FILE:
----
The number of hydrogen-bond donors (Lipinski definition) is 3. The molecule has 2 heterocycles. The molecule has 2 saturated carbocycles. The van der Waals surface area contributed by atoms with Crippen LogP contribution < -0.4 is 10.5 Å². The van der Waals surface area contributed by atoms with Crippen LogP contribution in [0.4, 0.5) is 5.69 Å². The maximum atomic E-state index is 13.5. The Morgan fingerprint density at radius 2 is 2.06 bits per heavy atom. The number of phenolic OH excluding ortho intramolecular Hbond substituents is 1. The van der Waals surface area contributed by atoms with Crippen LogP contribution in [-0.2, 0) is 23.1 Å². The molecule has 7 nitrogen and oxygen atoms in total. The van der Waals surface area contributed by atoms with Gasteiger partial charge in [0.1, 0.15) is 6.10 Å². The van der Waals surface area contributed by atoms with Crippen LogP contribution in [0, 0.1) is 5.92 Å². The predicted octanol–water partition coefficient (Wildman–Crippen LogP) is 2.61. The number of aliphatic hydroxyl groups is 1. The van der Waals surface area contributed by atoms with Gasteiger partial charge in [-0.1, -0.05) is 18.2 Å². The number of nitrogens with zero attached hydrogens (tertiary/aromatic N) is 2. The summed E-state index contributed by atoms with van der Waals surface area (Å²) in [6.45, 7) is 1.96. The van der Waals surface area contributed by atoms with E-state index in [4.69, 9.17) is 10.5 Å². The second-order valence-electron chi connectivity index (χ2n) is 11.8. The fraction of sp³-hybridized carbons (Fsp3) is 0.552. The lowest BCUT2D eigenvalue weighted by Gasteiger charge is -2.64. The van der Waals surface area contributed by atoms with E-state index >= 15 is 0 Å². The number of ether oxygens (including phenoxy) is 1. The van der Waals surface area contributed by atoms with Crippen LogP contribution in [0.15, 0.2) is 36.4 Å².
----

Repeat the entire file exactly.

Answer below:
The number of hydrogen-bond donors (Lipinski definition) is 3. The molecule has 2 heterocycles. The molecule has 2 saturated carbocycles. The van der Waals surface area contributed by atoms with Crippen LogP contribution < -0.4 is 10.5 Å². The van der Waals surface area contributed by atoms with Crippen LogP contribution in [0.4, 0.5) is 5.69 Å². The maximum atomic E-state index is 13.5. The Morgan fingerprint density at radius 2 is 2.06 bits per heavy atom. The number of phenolic OH excluding ortho intramolecular Hbond substituents is 1. The van der Waals surface area contributed by atoms with Crippen LogP contribution in [-0.2, 0) is 23.1 Å². The molecule has 7 nitrogen and oxygen atoms in total. The van der Waals surface area contributed by atoms with Gasteiger partial charge in [0.1, 0.15) is 6.10 Å². The van der Waals surface area contributed by atoms with Crippen LogP contribution in [0, 0.1) is 5.92 Å². The predicted octanol–water partition coefficient (Wildman–Crippen LogP) is 2.61. The number of aliphatic hydroxyl groups is 1. The van der Waals surface area contributed by atoms with Gasteiger partial charge in [-0.1, -0.05) is 18.2 Å². The number of nitrogens with zero attached hydrogens (tertiary/aromatic N) is 2. The summed E-state index contributed by atoms with van der Waals surface area (Å²) in [6.45, 7) is 1.96. The van der Waals surface area contributed by atoms with E-state index in [4.69, 9.17) is 10.5 Å². The second-order valence-electron chi connectivity index (χ2n) is 11.8. The fraction of sp³-hybridized carbons (Fsp3) is 0.552. The lowest BCUT2D eigenvalue weighted by Gasteiger charge is -2.64. The van der Waals surface area contributed by atoms with E-state index >= 15 is 0 Å². The number of ether oxygens (including phenoxy) is 1. The van der Waals surface area contributed by atoms with Crippen LogP contribution in [0.15, 0.2) is 36.4 Å².